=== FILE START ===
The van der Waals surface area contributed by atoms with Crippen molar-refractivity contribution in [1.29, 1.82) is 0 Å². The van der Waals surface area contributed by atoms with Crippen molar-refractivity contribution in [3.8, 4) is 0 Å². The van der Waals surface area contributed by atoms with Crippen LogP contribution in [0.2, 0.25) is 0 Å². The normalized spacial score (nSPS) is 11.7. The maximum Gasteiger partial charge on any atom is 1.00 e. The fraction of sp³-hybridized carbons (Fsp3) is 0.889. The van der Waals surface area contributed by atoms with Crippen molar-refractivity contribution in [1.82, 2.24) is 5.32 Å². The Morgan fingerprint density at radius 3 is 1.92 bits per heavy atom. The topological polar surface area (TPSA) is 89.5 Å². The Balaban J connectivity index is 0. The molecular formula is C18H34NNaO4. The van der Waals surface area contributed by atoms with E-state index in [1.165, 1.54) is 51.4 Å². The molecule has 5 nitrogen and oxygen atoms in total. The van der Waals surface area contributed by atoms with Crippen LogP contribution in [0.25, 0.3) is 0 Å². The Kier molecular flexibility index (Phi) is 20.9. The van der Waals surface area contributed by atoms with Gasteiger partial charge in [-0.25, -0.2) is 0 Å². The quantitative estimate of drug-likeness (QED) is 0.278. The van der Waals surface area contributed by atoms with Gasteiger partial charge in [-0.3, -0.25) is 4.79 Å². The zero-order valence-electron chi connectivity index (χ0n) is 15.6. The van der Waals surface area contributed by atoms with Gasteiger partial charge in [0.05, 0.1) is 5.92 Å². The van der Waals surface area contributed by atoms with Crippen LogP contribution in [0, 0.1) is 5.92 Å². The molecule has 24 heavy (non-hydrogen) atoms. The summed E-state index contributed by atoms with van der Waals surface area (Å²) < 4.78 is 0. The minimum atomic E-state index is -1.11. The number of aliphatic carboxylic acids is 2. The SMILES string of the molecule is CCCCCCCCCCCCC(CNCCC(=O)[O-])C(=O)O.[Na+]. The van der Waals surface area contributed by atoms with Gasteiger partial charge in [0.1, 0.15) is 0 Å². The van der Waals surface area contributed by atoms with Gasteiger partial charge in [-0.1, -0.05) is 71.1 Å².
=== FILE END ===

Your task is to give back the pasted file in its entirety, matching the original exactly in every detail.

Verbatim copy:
The van der Waals surface area contributed by atoms with Crippen molar-refractivity contribution in [1.29, 1.82) is 0 Å². The van der Waals surface area contributed by atoms with Crippen molar-refractivity contribution in [3.8, 4) is 0 Å². The van der Waals surface area contributed by atoms with Crippen LogP contribution in [0.2, 0.25) is 0 Å². The normalized spacial score (nSPS) is 11.7. The maximum Gasteiger partial charge on any atom is 1.00 e. The fraction of sp³-hybridized carbons (Fsp3) is 0.889. The van der Waals surface area contributed by atoms with Crippen molar-refractivity contribution in [1.82, 2.24) is 5.32 Å². The Morgan fingerprint density at radius 3 is 1.92 bits per heavy atom. The topological polar surface area (TPSA) is 89.5 Å². The Balaban J connectivity index is 0. The molecular formula is C18H34NNaO4. The van der Waals surface area contributed by atoms with E-state index in [1.165, 1.54) is 51.4 Å². The molecule has 5 nitrogen and oxygen atoms in total. The van der Waals surface area contributed by atoms with Crippen LogP contribution in [0.25, 0.3) is 0 Å². The Kier molecular flexibility index (Phi) is 20.9. The van der Waals surface area contributed by atoms with Gasteiger partial charge in [-0.25, -0.2) is 0 Å². The quantitative estimate of drug-likeness (QED) is 0.278. The van der Waals surface area contributed by atoms with Gasteiger partial charge in [-0.3, -0.25) is 4.79 Å². The zero-order valence-electron chi connectivity index (χ0n) is 15.6. The van der Waals surface area contributed by atoms with Gasteiger partial charge in [0.05, 0.1) is 5.92 Å². The van der Waals surface area contributed by atoms with Crippen LogP contribution in [0, 0.1) is 5.92 Å². The molecule has 24 heavy (non-hydrogen) atoms. The summed E-state index contributed by atoms with van der Waals surface area (Å²) < 4.78 is 0. The minimum atomic E-state index is -1.11. The number of aliphatic carboxylic acids is 2. The SMILES string of the molecule is CCCCCCCCCCCCC(CNCCC(=O)[O-])C(=O)O.[Na+]. The van der Waals surface area contributed by atoms with Gasteiger partial charge in [0.1, 0.15) is 0 Å². The van der Waals surface area contributed by atoms with Gasteiger partial charge in [-0.1, -0.05) is 71.1 Å².